Shiny Surfaces – Part 7 – Grimy Windows and a Glass Case

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To all  my readers: Thank you for sticking with it and continuing to read this blog. As of March 25, 2015 I have completed all of the tutorials and self-tests in How  to Cheat in Photoshop 6th ed, by Steve Caplin.  Lest my readers worry, there are still lots more material to cover before I run out of things from the book. Even then, there will be  a steady stream of Friday Challenges.  No need to fret. So let’s move on to the final two tutorials in Chapter 9.

Through Grimy Windows
Glass is very difficult to photograph, which is why the majority of tutorials covering glass in Chapter 9 include creating it from scratch.  However, there are times when only real broken glass will do. To overcome the resulting challenges, the easiest thing to do is to cheat.  For example, to avoid a light flare the original image, below, it had to be photographed without a flash, which is why it’s so dark. Significant cheating occurred to accomplish the completed image on the right:

Through a Grimy Window bothFirst, a curves adjustment layer was used to lighten up the room. Then, the glass was selected, moved to a new layer and that layer copied.  One of the glass layers was set to Screen Mode and the other was set to Hard Light.  The opacities were adjusted and, finally, a more dramatic background was added.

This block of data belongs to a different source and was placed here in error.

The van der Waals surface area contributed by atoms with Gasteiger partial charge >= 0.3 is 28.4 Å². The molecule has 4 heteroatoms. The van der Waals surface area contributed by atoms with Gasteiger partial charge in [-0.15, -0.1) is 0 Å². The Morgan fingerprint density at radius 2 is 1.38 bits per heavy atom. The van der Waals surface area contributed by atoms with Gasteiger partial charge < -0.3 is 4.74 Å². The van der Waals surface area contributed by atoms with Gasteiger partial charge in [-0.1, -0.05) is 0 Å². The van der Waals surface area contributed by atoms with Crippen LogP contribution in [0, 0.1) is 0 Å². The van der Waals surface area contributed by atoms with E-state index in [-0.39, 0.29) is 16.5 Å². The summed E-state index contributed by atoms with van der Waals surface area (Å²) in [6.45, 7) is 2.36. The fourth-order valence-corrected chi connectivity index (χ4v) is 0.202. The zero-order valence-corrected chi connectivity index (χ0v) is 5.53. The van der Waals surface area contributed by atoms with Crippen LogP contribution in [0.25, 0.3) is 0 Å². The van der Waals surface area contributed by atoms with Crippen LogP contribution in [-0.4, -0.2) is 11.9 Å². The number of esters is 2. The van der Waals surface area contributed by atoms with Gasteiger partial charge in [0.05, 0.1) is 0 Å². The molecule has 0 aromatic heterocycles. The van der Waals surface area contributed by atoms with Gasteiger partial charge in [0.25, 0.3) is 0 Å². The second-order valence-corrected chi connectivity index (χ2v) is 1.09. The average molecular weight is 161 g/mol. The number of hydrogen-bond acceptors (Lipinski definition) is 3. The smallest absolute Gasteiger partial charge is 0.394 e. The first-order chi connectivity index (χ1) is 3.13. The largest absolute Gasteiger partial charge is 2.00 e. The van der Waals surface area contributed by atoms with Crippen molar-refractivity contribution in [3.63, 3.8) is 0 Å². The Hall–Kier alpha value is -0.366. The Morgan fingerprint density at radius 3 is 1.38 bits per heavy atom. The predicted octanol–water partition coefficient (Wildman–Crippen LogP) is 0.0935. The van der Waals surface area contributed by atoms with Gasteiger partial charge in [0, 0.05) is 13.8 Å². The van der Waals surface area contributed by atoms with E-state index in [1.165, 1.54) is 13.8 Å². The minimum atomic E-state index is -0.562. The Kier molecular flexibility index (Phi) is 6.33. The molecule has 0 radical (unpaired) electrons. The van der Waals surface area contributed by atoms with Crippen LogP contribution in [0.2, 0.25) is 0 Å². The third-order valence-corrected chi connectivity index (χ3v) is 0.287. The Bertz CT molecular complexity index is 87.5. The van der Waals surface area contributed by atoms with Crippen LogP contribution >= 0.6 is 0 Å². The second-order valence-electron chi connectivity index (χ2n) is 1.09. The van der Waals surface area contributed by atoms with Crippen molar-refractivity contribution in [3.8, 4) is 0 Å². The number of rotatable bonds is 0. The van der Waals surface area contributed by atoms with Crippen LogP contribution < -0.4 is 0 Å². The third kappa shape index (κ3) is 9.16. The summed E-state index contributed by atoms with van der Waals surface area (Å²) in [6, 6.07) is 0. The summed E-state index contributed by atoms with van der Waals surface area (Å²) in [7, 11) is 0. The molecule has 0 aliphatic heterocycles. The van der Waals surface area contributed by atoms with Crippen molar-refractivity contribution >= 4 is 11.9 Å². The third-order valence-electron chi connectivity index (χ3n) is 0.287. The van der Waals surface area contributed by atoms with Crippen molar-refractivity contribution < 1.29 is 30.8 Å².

A Refracting Glass Case
The concluding tutorial for Chapter 9 is another instance where Caplin, again, does not supply all the images. Nor does he give all the steps needed to complete the project.  As is common in How to Cheat in Photoshop, Caplin expects his readers to use what they learned in previous chapters to complete this tutorial.

Make no mistake, this was a tough one. And not just because it required combing the Web for images of computer parts.  Indeed, it was also due to Damian Hirst. Caplin must be a fan of Mr. Hirst because this is the third time Hirst’s work is featured in Caplin’s book. In any case, the assignment involved taking the iMac monitor, below, splitting it in half, adding a keyboard (which also needed to be split in half) and then enclosing up the whole thing in a Hirstian box.  I was quite exhausted after finishing this one.

Besides splitting the monitor and keyboard, the “insides” needed to be added.  And it wasn’t just that the box needed creating, the reflection of the glass had to be created as well.  Caplin didn’t supply the image for the reflection, either.  I had to scour the Web for that, too.  Finally, as the title suggests, the refraction had to be added, which can be seen through the right side.  Caplin suggests only refracting through the side window because doing it through the front looks, as he put it, “awkward.”  However,  the refraction was perhaps the easiest step to do.

Now, we’ve finally made it through all the tutorials in Chapter 9! I think this calls for a couple of Friday Challenges.

Next: Friday Challenges: On the Wing & A Friday Challenge Amnesty

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